The Sunshine Coast’s population is growing and tourism is on the rise, but our roads are literally crumbling. I can’t remember the last time any major infrastructure projects were undertaken here. The recommendations of the 2011 Integrated Transportation Plan are gathering dust, along with the 2005 Gibsons Bypass plan and the 1995 Gibsons Bypass study.
The problem affects the whole coast but because Area E is so close to Langdale, we see a huge amount of through traffic. Three roads particularly concern me:
Reed Road has become the bypass whether we like it or not. Thanks to the traffic light at North Road and apps like Google Maps, ever more traffic is funnelling along Reed and Henry–rural roads that were never designed for the volume. Paved shoulders are needed on both sides of Reed, and signage to encourage traffic to turn onto Payne rather than Henry, which is a narrow road in the Agricultural Land Reserve.
- More than 300 households are accessed via Highway 101 between Henry Road and Lower Road, a dangerous stretch of road with no alternate route. Residents have to battle daily to get on and off a highway with a 80 km/hr speed limit and ever increasing traffic. For pedestrians it’s especially dangerous. In recent years two pedestrians have been killed crossing Highway 101 from bus stops. A lower speed limit is needed, as well as pedestrian crosswalks at Poplars Mobile Home Park and Oceanmount Drive.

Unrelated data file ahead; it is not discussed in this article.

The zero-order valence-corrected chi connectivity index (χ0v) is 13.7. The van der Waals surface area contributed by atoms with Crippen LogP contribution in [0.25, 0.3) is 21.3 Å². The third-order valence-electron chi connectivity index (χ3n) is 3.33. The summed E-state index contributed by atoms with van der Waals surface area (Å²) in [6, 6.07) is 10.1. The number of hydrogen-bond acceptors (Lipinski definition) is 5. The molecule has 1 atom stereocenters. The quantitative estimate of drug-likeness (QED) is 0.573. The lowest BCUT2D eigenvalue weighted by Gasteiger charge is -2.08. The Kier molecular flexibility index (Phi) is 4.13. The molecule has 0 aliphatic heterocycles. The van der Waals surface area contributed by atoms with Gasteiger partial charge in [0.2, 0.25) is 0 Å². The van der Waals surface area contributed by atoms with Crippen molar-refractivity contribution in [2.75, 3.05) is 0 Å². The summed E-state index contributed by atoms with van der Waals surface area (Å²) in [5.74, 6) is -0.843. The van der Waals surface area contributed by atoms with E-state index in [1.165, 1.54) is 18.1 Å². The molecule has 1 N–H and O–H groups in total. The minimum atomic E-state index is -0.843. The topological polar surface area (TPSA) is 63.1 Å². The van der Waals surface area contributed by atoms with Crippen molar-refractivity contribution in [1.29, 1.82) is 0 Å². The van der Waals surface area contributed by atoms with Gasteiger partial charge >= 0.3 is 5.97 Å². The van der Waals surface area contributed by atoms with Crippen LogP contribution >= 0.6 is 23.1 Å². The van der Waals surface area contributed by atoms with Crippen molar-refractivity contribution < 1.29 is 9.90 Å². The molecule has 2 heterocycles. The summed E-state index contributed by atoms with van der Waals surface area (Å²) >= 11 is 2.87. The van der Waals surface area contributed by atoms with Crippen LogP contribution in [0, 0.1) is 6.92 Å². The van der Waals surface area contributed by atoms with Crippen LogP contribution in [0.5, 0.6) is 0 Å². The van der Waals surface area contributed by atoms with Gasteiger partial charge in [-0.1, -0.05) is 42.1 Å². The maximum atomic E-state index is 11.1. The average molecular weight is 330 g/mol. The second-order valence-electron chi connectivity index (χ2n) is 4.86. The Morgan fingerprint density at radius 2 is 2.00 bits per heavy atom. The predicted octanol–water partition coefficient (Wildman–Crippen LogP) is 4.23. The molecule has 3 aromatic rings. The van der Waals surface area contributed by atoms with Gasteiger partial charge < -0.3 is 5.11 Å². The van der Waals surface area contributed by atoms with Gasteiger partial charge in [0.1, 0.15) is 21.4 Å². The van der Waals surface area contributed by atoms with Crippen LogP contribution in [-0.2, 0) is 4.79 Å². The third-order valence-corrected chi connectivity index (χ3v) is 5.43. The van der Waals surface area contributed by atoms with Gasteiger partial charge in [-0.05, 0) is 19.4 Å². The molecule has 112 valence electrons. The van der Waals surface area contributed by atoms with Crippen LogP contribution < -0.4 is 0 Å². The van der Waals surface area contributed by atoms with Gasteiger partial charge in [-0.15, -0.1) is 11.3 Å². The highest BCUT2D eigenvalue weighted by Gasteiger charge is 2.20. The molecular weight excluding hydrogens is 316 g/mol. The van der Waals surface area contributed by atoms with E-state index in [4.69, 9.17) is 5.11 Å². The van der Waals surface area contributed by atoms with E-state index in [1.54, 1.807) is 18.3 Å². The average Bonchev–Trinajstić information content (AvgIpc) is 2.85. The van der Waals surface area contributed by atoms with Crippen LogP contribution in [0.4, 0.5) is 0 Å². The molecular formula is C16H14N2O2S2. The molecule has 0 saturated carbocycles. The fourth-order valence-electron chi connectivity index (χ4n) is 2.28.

- Unless the Town of Gibsons builds a new route to Gospel Rock soon, new development will add up to 250 households of traffic onto Pratt Road. That road is already busy, and the intersection at Pratt and Highway 101 is at capacity.
The Regional District does not have authority over roads in Area E, so we have to bring pressure to bear on the provincial Ministry of Transportation and Infrastructure (MOTI) to make changes. Working with other governments on the coast, we need to pin MOTI down to specific priorities and timelines for this area.
The province is also in the midst of negotiating new road maintenance contracts. If we are not happy with how Capilano Highways has been maintaining our roads, we need to put pressure on the province to make changes to the contract.
Do you have traffic concerns?
The regional Transportation Advisory Committee meets four times a year at the SCRD. These meetings are open to the public, and you can request to appear as a delegation to present your issues. The next TAC meeting is October 18.